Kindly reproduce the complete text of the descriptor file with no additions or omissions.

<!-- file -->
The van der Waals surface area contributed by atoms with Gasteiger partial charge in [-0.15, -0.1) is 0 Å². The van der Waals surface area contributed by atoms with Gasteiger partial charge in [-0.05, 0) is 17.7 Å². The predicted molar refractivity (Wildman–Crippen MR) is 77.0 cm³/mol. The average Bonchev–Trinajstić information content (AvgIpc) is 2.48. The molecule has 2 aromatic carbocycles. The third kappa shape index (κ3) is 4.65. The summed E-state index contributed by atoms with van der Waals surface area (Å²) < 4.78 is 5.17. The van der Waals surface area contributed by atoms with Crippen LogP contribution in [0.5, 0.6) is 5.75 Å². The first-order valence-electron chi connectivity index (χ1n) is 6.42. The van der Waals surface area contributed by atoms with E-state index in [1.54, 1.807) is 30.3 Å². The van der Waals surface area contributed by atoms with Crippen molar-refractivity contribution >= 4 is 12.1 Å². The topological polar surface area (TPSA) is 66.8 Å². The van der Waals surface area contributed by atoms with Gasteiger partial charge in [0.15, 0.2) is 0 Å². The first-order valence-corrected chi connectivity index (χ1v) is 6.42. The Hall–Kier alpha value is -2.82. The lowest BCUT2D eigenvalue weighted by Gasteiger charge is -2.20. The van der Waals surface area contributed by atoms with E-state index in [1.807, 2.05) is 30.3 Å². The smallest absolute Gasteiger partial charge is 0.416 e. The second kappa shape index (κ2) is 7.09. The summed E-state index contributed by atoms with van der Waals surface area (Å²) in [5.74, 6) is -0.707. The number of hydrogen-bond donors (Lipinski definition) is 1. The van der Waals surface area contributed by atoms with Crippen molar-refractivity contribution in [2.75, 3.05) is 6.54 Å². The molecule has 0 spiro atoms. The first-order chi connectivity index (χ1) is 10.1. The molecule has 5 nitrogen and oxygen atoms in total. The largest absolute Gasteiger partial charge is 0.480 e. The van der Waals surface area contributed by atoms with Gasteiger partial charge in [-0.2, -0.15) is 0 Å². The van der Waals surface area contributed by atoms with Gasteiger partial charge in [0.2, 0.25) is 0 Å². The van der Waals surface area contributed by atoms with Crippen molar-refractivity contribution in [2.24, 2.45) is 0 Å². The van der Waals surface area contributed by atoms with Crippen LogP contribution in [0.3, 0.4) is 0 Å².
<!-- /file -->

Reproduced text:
The van der Waals surface area contributed by atoms with Gasteiger partial charge in [-0.15, -0.1) is 0 Å². The van der Waals surface area contributed by atoms with Gasteiger partial charge in [-0.05, 0) is 17.7 Å². The predicted molar refractivity (Wildman–Crippen MR) is 77.0 cm³/mol. The average Bonchev–Trinajstić information content (AvgIpc) is 2.48. The molecule has 2 aromatic carbocycles. The third kappa shape index (κ3) is 4.65. The summed E-state index contributed by atoms with van der Waals surface area (Å²) < 4.78 is 5.17. The van der Waals surface area contributed by atoms with Crippen LogP contribution in [0.5, 0.6) is 5.75 Å². The first-order valence-electron chi connectivity index (χ1n) is 6.42. The van der Waals surface area contributed by atoms with E-state index in [1.54, 1.807) is 30.3 Å². The van der Waals surface area contributed by atoms with Crippen molar-refractivity contribution >= 4 is 12.1 Å². The topological polar surface area (TPSA) is 66.8 Å². The van der Waals surface area contributed by atoms with Gasteiger partial charge in [0.15, 0.2) is 0 Å². The first-order valence-corrected chi connectivity index (χ1v) is 6.42. The Hall–Kier alpha value is -2.82. The lowest BCUT2D eigenvalue weighted by Gasteiger charge is -2.20. The van der Waals surface area contributed by atoms with E-state index in [1.807, 2.05) is 30.3 Å². The smallest absolute Gasteiger partial charge is 0.416 e. The second kappa shape index (κ2) is 7.09. The summed E-state index contributed by atoms with van der Waals surface area (Å²) in [5.74, 6) is -0.707. The number of hydrogen-bond donors (Lipinski definition) is 1. The van der Waals surface area contributed by atoms with Crippen molar-refractivity contribution in [2.75, 3.05) is 6.54 Å². The molecule has 0 spiro atoms. The first-order chi connectivity index (χ1) is 10.1. The molecule has 5 nitrogen and oxygen atoms in total. The largest absolute Gasteiger partial charge is 0.480 e. The van der Waals surface area contributed by atoms with Gasteiger partial charge in [-0.2, -0.15) is 0 Å². The van der Waals surface area contributed by atoms with Gasteiger partial charge in [0.2, 0.25) is 0 Å². The van der Waals surface area contributed by atoms with Crippen molar-refractivity contribution in [2.24, 2.45) is 0 Å². The van der Waals surface area contributed by atoms with Crippen LogP contribution in [0.3, 0.4) is 0 Å².